Palm Sunday — The Unsatisfactory Messiah

Preached April 1, 2012

Exodus 15:27–16:7a
St. Matthew 21:1–9
Philipppians 2:5–11
St. Matthew 27:1–54

+ In the Name of the Father, and of the Son, and of the Holy Ghost. Amen.

By this point, you have no doubt noticed that this is an extraordinarily service. We began with the blessing of the palms, with its own Old Testament lesson and Gospel lesson, several collects, the Sanctus, the palm blessing itself, the distribution of the palms and the procession with the palms. That was the first part, and then we began the Mass. To this point in the Mass, things have been pretty much like they always are, except for the exceptionally long Gospel reading that we have done in parts. You may well be asking yourself, “So, what’s next?”

All of this is to point to the double focus of the day. On the one hand, it is Palm Sunday, the day of Jesus’ triumphal entry into Jerusalem, the first focus. On the other hand, our second Gospel lesson for the day, from St. Matthew 27, begins the Crucifixion narrative, the second focus.

The ancient tradition of the Church has been to set the account of our Lord’s Passion before men throughout this week ahead. It begins with The Passion according to St. Matthew on Palm Sunday as we have just heard. This is followed by the account of St. Mark on Tuesday, St. Luke on Wednesday, and St. John on Good Friday. Thus we have this morning embarked on the same path that has been the practice of the Church through the ages; we will continue that path through the week.

Think for a few minutes about the events of that Palm Sunday morning in Jerusalem. Jesus comes, riding on an ass. Unlike what we might think, this was regal transportation, not demeaning at all. For the moment, the crowds are enthusiastic, they sing His praises, and spread palm branches on the road in front of Him. But it is enthusiasm without any real degree of commitment whatsoever. They are more caught up in the feverish emotion of the moment than they are with Jesus, the true Messiah.

Who can support the idea that this Jesus of Nazareth fellow is really the Messiah? He certainly did not fit the general expectations for the Messiah. Some were looking for a new King David, a military leader that would throw off the Roman rulers and restore the prestige of the nation of Israel. He most certainly is not a military leader at all. Most were looking for a new Moses, who would lead them on a new exodus to a new, heavenly Promised Land. They also were expecting someone who would speak with the authority of God, and surely such a person would be expected to work closely with the established Jewish religion. This Jesus fellow certainly seemed to speak with authority all right, but He does not support the established Jewish religion very well at all. He was constantly haranguing the Pharisees about first one thing and then another, and it was clear that He did not agree with their idea of Judaism at all. And yet, were the Pharisees not the epitome of the Jewish faith, the keepers of the Law of Moses? Finally, Jesus just did not look like the Messiah. He did not look like a king. He looked like a peasant. He did not wear fancy clothes, He did not have money and servants, He did not act the part, as they understood that a king or great leader should act. How could anyone believe in a king that does not present himself as a king?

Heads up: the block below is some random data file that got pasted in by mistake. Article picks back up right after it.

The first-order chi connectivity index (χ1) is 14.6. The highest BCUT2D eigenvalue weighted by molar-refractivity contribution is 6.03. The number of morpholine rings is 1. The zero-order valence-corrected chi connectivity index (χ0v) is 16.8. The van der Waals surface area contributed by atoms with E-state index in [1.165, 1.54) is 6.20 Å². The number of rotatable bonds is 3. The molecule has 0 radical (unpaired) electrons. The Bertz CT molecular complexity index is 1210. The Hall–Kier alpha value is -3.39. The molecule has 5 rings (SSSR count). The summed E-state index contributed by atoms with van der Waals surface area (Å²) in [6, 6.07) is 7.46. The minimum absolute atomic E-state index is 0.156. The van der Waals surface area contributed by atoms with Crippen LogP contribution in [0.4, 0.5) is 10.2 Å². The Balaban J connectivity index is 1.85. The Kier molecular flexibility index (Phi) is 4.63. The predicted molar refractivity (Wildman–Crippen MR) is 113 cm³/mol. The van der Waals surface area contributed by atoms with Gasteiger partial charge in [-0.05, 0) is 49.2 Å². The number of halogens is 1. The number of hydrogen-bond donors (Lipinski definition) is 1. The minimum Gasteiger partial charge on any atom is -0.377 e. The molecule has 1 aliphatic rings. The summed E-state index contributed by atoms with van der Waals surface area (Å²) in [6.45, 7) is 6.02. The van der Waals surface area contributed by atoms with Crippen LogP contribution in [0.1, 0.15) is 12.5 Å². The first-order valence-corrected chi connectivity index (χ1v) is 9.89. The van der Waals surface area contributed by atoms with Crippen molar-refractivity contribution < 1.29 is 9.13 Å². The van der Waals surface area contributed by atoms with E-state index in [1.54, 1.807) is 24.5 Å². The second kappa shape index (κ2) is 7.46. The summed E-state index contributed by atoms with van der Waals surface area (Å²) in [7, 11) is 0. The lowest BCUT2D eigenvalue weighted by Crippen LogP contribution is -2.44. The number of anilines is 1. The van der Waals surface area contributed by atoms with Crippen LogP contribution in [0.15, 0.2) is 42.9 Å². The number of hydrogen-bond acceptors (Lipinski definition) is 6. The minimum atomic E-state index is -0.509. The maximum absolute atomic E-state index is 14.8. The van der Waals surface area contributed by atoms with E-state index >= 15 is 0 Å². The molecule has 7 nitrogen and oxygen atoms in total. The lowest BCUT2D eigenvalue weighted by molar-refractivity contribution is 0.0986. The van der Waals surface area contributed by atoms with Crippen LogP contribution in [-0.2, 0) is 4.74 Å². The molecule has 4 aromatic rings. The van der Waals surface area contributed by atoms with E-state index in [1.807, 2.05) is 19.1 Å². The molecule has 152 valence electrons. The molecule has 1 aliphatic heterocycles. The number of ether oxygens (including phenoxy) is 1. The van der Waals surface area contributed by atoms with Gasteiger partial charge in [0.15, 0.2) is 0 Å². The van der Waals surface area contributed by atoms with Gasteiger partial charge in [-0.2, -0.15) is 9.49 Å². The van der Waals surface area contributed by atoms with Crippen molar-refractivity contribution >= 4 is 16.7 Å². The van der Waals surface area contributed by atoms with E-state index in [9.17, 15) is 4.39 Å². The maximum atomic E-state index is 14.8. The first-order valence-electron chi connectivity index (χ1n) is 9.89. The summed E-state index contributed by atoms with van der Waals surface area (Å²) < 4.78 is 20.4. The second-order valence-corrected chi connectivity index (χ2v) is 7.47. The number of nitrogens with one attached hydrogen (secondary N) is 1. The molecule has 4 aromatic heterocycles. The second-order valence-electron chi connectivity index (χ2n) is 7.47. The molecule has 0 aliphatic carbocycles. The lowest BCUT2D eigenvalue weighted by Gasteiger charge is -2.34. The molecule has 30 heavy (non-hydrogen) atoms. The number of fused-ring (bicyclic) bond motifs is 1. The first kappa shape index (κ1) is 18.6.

Jesus had not presented Himself as a satisfactory Messiah, a believable King. As we have seen through the weeks leading up to this point, Jesus had gone to great lengths to show Himself for just who He really was, the true Son of God. He stated His true identity to the Jews over and over again, but they simply did not hear and understand.